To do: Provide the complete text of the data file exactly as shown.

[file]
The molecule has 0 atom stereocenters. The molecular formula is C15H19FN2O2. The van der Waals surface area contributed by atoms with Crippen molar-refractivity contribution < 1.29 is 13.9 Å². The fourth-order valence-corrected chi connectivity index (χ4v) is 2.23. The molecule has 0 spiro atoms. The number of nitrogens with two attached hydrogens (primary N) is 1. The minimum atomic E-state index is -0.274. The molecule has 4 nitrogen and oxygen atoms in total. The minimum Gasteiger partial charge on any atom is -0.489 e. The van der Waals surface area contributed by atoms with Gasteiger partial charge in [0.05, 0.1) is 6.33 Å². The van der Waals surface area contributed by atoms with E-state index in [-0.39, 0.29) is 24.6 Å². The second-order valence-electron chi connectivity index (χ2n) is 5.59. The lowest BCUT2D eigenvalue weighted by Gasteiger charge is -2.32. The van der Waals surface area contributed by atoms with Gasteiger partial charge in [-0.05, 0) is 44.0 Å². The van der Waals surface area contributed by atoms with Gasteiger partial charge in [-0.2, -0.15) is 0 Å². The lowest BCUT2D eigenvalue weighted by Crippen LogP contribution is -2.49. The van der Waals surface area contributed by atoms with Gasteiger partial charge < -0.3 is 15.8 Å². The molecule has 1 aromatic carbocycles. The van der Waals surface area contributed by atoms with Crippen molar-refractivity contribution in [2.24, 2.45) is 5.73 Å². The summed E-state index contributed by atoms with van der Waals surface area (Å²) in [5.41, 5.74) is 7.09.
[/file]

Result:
The molecule has 0 atom stereocenters. The molecular formula is C15H19FN2O2. The van der Waals surface area contributed by atoms with Crippen molar-refractivity contribution < 1.29 is 13.9 Å². The fourth-order valence-corrected chi connectivity index (χ4v) is 2.23. The molecule has 0 spiro atoms. The number of nitrogens with two attached hydrogens (primary N) is 1. The minimum atomic E-state index is -0.274. The molecule has 4 nitrogen and oxygen atoms in total. The minimum Gasteiger partial charge on any atom is -0.489 e. The van der Waals surface area contributed by atoms with Gasteiger partial charge in [0.05, 0.1) is 6.33 Å². The van der Waals surface area contributed by atoms with E-state index in [-0.39, 0.29) is 24.6 Å². The second-order valence-electron chi connectivity index (χ2n) is 5.59. The lowest BCUT2D eigenvalue weighted by Gasteiger charge is -2.32. The van der Waals surface area contributed by atoms with Gasteiger partial charge in [-0.05, 0) is 44.0 Å². The van der Waals surface area contributed by atoms with Gasteiger partial charge in [-0.2, -0.15) is 0 Å². The lowest BCUT2D eigenvalue weighted by Crippen LogP contribution is -2.49. The van der Waals surface area contributed by atoms with Gasteiger partial charge < -0.3 is 15.8 Å². The molecule has 1 aromatic carbocycles. The van der Waals surface area contributed by atoms with Crippen molar-refractivity contribution in [2.24, 2.45) is 5.73 Å². The summed E-state index contributed by atoms with van der Waals surface area (Å²) in [5.41, 5.74) is 7.09.